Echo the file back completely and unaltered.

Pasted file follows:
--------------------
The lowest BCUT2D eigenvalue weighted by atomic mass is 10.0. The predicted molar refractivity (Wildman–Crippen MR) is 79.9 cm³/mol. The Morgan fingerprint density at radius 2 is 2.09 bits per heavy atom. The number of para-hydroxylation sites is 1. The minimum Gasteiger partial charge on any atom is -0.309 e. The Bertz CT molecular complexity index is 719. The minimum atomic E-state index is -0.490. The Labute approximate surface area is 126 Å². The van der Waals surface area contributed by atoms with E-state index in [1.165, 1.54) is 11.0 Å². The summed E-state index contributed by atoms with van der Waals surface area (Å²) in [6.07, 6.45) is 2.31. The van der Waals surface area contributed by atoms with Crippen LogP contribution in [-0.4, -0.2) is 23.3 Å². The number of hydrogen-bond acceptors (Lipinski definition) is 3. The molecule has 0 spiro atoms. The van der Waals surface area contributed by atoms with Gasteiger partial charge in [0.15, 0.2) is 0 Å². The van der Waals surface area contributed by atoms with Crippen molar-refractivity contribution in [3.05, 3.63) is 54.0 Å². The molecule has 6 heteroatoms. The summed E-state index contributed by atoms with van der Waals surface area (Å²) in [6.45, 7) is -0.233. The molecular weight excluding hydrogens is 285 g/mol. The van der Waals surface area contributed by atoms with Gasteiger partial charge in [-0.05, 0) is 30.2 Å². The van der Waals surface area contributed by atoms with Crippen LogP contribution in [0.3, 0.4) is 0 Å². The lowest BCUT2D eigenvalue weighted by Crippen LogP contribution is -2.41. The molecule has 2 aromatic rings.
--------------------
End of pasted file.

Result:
The lowest BCUT2D eigenvalue weighted by atomic mass is 10.0. The predicted molar refractivity (Wildman–Crippen MR) is 79.9 cm³/mol. The Morgan fingerprint density at radius 2 is 2.09 bits per heavy atom. The number of para-hydroxylation sites is 1. The minimum Gasteiger partial charge on any atom is -0.309 e. The Bertz CT molecular complexity index is 719. The minimum atomic E-state index is -0.490. The Labute approximate surface area is 126 Å². The van der Waals surface area contributed by atoms with E-state index in [1.165, 1.54) is 11.0 Å². The summed E-state index contributed by atoms with van der Waals surface area (Å²) in [6.07, 6.45) is 2.31. The van der Waals surface area contributed by atoms with Crippen LogP contribution in [-0.4, -0.2) is 23.3 Å². The number of hydrogen-bond acceptors (Lipinski definition) is 3. The molecule has 0 spiro atoms. The van der Waals surface area contributed by atoms with Gasteiger partial charge in [0.15, 0.2) is 0 Å². The van der Waals surface area contributed by atoms with Crippen molar-refractivity contribution in [3.05, 3.63) is 54.0 Å². The molecule has 6 heteroatoms. The summed E-state index contributed by atoms with van der Waals surface area (Å²) in [6.45, 7) is -0.233. The molecular weight excluding hydrogens is 285 g/mol. The van der Waals surface area contributed by atoms with Gasteiger partial charge in [-0.05, 0) is 30.2 Å². The van der Waals surface area contributed by atoms with Crippen LogP contribution in [0.3, 0.4) is 0 Å². The lowest BCUT2D eigenvalue weighted by Crippen LogP contribution is -2.41. The molecule has 2 aromatic rings.